that the Market Administrator is required to maintain a specific level 
of operating reserves. The reserve level, the witness said, must be 
maintained in the event that an order is terminated and would fund the 
necessary costs for closing out an order; completing pools and audits 
and paying severance and leases. The reserve level is detailed in the 
MA Instruction 207 that is issued by the Deputy Administrator of Dairy 
Programs, said the witness.
    The Assistant Market Administrator for the Appalachian order said 
that the majority of the administrative assessment revenue comes from 
pooled producer milk. Additionally, the witness said, assessments are 
also collected on other source receipts assigned to Class I and certain 
route disposition in the marketing area by partially regulated 
distributing plants. The witness stated that although the maximum 
administrative assessment rate allowable on pooled producer milk is 5 
cents per cwt, the rate currently collected each month is 4 cents per 
cwt, which has remained unchanged since January 2000.
    The Assistant Market Administrator for the Appalachian order said 
that during 2000-2002, producer milk pooled on the Appalachian order 
averaged 547 million pounds per month. According to the witness, the 4 
cent per cwt assessment rate at this volume of milk created enough 
revenue to fund Appalachian order operations and maintain the mandated 
operating reserve. The witness stated that from 2003-2005, producer 
milk pooled on the order averaged 525 million pounds per month and in 
2006, producer milk pooled on the order averaged 520 million pounds per 
month. The witness also compared the first 4 months of 2007 to the 
first 4 months of 2006 and stated that producer milk pooled on the 
order was down 3.45 percent.
    The Assistant Market Administrator for the Appalachian order 
explained that about $215,000 is needed each month to cover basic 
operating expenses. By keeping the assessment rate of 4 cents per cwt, 
the witness said 538 million pounds of producer milk would be needed 
each month to cover monthly order expenses. The witness further 
explained that the Appalachian order was in an operating deficit in 
2003, 2004 and 2006 and had a balanced budget in 2005. During 2003-
2006, the witness said, the volumes of pooled producer milk did not 
generate sufficient revenue to fund order operations and lowered the 
mandated operating reserves.
    According to the Assistant Market Administrator for the Appalachian 
order, a decision effective December 1, 2006 (71 FR 62377), established 
a zero diversion limit on Class I milk receiving transportation 
credits. The decision, the witness said, reduced the amount of milk 
that could be pooled on the order and reduced the amount of assessment 
revenue collected during the period of July through December, when 
those volumes of milk would be pooled. In addition, the witness said 
that Proposal 1, if adopted, would add January and February as 
additional transportation credit payout months, further reducing the 
amount of milk that could be pooled on the Appalachian order. The 
witness stressed that tightening pooling provisions of the order 
impacts the amount of producer milk pooled on the order. The witness 
expressed concern that less milk pooled on the order would reduce 
administrative assessment revenue and the ability to fund order 
operations while maintaining the mandated reserve level.
    The Assistant Market Administrator for the Appalachian order said 
that efforts are made by the Market Administrator to control costs of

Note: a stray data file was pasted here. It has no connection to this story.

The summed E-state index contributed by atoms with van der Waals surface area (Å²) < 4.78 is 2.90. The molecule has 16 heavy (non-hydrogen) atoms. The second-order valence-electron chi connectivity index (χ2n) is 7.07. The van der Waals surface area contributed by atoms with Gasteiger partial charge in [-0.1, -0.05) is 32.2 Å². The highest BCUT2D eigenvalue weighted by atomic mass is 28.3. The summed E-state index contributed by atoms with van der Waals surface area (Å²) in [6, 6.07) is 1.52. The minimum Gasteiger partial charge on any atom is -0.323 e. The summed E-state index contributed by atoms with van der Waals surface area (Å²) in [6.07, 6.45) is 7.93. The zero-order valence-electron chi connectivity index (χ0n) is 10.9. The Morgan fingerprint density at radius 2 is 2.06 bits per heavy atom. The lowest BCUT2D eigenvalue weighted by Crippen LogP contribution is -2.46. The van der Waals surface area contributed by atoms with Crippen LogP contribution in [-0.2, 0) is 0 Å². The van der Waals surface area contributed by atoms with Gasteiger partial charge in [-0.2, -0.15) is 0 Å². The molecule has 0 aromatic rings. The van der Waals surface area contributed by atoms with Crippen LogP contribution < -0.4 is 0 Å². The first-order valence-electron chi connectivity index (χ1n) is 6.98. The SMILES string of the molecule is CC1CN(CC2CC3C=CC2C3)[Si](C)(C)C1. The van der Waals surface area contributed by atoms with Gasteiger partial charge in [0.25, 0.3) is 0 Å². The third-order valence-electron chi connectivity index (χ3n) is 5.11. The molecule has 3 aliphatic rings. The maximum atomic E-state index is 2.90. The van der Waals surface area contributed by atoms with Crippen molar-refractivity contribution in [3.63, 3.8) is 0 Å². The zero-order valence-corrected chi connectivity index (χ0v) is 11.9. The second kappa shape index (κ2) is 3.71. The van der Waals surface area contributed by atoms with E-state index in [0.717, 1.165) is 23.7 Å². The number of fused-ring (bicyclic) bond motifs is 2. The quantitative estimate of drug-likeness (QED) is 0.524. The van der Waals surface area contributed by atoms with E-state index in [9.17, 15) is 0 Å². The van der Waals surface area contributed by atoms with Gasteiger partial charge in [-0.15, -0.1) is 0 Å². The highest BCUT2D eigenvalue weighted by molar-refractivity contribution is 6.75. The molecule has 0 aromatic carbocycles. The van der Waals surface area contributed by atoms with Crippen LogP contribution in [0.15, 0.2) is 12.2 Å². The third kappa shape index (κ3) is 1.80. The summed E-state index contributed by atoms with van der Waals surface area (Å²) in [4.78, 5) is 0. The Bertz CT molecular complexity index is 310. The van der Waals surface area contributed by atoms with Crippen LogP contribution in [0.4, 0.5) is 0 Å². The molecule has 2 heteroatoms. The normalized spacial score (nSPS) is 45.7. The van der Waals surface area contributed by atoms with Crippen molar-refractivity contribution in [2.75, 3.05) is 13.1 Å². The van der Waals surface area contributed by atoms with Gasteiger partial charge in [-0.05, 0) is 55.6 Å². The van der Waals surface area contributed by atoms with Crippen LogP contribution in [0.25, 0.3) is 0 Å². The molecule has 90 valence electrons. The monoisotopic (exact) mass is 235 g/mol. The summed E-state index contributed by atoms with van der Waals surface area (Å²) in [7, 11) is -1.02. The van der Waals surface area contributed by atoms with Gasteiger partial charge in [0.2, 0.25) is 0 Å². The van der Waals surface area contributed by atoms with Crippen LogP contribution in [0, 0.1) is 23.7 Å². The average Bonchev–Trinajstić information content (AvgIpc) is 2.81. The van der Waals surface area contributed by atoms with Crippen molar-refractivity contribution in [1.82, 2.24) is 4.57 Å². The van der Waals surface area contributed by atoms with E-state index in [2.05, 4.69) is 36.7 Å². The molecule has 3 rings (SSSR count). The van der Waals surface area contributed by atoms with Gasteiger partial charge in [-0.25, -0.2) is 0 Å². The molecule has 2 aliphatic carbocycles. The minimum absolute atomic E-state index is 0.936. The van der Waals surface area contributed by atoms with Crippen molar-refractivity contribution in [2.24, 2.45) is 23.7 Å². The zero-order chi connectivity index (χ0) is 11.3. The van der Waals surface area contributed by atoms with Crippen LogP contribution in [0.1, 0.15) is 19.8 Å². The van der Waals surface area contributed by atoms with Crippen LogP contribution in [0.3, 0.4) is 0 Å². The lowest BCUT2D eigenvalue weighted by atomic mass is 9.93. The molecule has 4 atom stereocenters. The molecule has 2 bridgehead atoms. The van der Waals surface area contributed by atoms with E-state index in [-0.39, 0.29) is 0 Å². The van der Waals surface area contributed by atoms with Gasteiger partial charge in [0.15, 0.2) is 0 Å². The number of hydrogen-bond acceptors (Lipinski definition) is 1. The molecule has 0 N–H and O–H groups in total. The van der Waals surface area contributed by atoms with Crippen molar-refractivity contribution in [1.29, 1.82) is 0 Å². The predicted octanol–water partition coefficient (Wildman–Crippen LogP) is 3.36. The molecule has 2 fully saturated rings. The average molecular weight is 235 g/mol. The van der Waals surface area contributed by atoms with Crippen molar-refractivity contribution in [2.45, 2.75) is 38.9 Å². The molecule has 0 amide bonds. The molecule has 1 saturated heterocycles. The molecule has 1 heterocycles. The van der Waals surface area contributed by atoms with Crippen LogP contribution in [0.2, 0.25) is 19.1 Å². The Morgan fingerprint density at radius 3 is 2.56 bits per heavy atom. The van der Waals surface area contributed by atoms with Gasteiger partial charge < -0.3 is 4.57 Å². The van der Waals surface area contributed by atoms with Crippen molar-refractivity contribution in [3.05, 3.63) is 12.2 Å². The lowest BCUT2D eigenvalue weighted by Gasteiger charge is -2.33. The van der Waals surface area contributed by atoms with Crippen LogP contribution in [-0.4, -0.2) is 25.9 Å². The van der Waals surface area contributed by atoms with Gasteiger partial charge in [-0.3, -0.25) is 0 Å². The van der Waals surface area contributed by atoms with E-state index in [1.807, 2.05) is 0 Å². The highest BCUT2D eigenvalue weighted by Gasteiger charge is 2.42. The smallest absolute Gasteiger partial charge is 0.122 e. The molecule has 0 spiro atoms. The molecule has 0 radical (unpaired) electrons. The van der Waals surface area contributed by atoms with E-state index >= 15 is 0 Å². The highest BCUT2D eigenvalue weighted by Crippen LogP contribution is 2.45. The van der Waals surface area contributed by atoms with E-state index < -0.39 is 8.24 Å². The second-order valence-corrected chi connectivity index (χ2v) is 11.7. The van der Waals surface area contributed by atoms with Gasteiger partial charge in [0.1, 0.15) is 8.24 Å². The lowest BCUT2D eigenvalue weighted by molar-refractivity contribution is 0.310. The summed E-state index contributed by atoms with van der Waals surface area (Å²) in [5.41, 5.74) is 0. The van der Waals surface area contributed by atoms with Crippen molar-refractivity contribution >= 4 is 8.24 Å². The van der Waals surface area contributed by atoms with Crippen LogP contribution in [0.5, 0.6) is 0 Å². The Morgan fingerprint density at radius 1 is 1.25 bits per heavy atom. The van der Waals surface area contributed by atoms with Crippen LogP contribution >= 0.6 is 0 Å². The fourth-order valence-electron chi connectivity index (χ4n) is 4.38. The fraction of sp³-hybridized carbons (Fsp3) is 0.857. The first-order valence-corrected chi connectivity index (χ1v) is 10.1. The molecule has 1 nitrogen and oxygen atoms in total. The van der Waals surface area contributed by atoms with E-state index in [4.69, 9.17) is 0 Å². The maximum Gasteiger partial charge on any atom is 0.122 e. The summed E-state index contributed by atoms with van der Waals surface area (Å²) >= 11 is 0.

carrying out order operations. According to the witness, cost control 
efforts include a reduction of office staff by 29 percent through 
attrition since January 2003, contracting with outside computer 
services, negotiating a telecommunications contract, consolidating a 
field office and reducing travel and mail expenses. The witness 
stressed that regardless of the Market Administrator's efforts to 
control costs and efficiently administer the order, gains in efficiency 
cannot make up for revenue lost due to a reduction in milk volumes.
    The Assistant Market Administrator for the Appalachian order 
concluded by emphasizing that increasing the maximum administrative 
assessment rate to 8 cents per cwt would only be the maximum rate 
allowable and not necessarily the rate assessed. The witness said the 
actual rate assessed would only be as high as determined by the Market 
Administrator with approval by the Dairy Programs Deputy Administrator.
    According to the Market Administrator for the Southeast and Florida 
orders, Proposals 5 and 6 were offered to ensure that there are 
sufficient funds to carry out administration of the orders. The witness 
said the proposals would amend sections 1006.85 (7 CFR 1006.85) and 
1007.85 (7 CFR 1007.85) to provide for all of the administrative 
assessment language pertinent to the Southeast and Florida orders, and 
would discontinue the reference to section 1000.85 (7 CFR 1000.85). The 
witness explained that administration and operating expenses of the 
order include pooling, auditing and providing market information.
    The Market Administrator explained that the order is required to 
maintain a specified level of operating reserves. The reserve level, 
the witness said, is detailed in the MA Instruction 207, that is issued 
by the Deputy Administrator of Dairy Programs. The witness said the 
reserve level is kept to cover necessary costs of closing out an order, 
such as

[[Page 11065]]

completing pools, audits and paying severance and lease payments.
    The Market Administrator for the Southeast and Florida orders 
explained that the majority of the monthly administrative assessment is 
collected from pooled producer milk. The witness added that additional 
assessments are also collected from other source receipts associated 
with Class I and certain route disposition in the marketing area by